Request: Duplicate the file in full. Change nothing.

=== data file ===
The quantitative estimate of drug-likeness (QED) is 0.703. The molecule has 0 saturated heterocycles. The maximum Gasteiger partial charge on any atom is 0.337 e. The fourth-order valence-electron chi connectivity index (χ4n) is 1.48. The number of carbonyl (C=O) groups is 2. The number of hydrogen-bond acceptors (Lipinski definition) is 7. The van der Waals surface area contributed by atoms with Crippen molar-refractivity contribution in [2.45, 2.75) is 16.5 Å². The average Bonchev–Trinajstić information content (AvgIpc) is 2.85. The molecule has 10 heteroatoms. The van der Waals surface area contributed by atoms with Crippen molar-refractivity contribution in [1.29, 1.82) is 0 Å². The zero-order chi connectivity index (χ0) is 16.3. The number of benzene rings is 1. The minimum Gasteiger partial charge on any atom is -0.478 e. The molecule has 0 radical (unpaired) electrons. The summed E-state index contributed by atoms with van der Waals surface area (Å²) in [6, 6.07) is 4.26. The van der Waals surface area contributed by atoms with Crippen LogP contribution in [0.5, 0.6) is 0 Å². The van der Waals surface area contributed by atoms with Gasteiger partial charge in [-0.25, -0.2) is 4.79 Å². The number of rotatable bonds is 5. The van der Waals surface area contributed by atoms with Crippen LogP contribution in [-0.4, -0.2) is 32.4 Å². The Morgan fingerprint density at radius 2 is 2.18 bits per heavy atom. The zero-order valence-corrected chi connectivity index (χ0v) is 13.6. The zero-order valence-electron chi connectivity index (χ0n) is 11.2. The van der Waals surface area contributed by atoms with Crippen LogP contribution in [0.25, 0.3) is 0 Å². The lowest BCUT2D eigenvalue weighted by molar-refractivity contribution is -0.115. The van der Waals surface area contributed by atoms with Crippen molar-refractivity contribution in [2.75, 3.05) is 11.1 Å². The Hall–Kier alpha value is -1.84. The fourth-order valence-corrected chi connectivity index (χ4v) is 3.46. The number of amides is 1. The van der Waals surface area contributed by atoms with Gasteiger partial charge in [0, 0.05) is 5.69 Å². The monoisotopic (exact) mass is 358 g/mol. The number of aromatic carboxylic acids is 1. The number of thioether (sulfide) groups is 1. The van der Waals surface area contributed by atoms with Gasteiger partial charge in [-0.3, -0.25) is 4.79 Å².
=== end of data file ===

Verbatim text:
The quantitative estimate of drug-likeness (QED) is 0.703. The molecule has 0 saturated heterocycles. The maximum Gasteiger partial charge on any atom is 0.337 e. The fourth-order valence-electron chi connectivity index (χ4n) is 1.48. The number of carbonyl (C=O) groups is 2. The number of hydrogen-bond acceptors (Lipinski definition) is 7. The van der Waals surface area contributed by atoms with Crippen molar-refractivity contribution in [2.45, 2.75) is 16.5 Å². The average Bonchev–Trinajstić information content (AvgIpc) is 2.85. The molecule has 10 heteroatoms. The van der Waals surface area contributed by atoms with Crippen molar-refractivity contribution in [1.29, 1.82) is 0 Å². The zero-order chi connectivity index (χ0) is 16.3. The number of benzene rings is 1. The minimum Gasteiger partial charge on any atom is -0.478 e. The molecule has 0 radical (unpaired) electrons. The summed E-state index contributed by atoms with van der Waals surface area (Å²) in [6, 6.07) is 4.26. The van der Waals surface area contributed by atoms with Crippen LogP contribution in [0.5, 0.6) is 0 Å². The van der Waals surface area contributed by atoms with Gasteiger partial charge in [-0.25, -0.2) is 4.79 Å². The number of rotatable bonds is 5. The van der Waals surface area contributed by atoms with Crippen LogP contribution in [-0.4, -0.2) is 32.4 Å². The Morgan fingerprint density at radius 2 is 2.18 bits per heavy atom. The zero-order valence-corrected chi connectivity index (χ0v) is 13.6. The zero-order valence-electron chi connectivity index (χ0n) is 11.2. The van der Waals surface area contributed by atoms with Crippen LogP contribution in [0.25, 0.3) is 0 Å². The lowest BCUT2D eigenvalue weighted by molar-refractivity contribution is -0.115. The van der Waals surface area contributed by atoms with Crippen molar-refractivity contribution in [2.75, 3.05) is 11.1 Å². The Hall–Kier alpha value is -1.84. The fourth-order valence-corrected chi connectivity index (χ4v) is 3.46. The number of amides is 1. The van der Waals surface area contributed by atoms with Gasteiger partial charge in [0, 0.05) is 5.69 Å². The monoisotopic (exact) mass is 358 g/mol. The number of aromatic carboxylic acids is 1. The number of thioether (sulfide) groups is 1. The van der Waals surface area contributed by atoms with Gasteiger partial charge in [-0.3, -0.25) is 4.79 Å².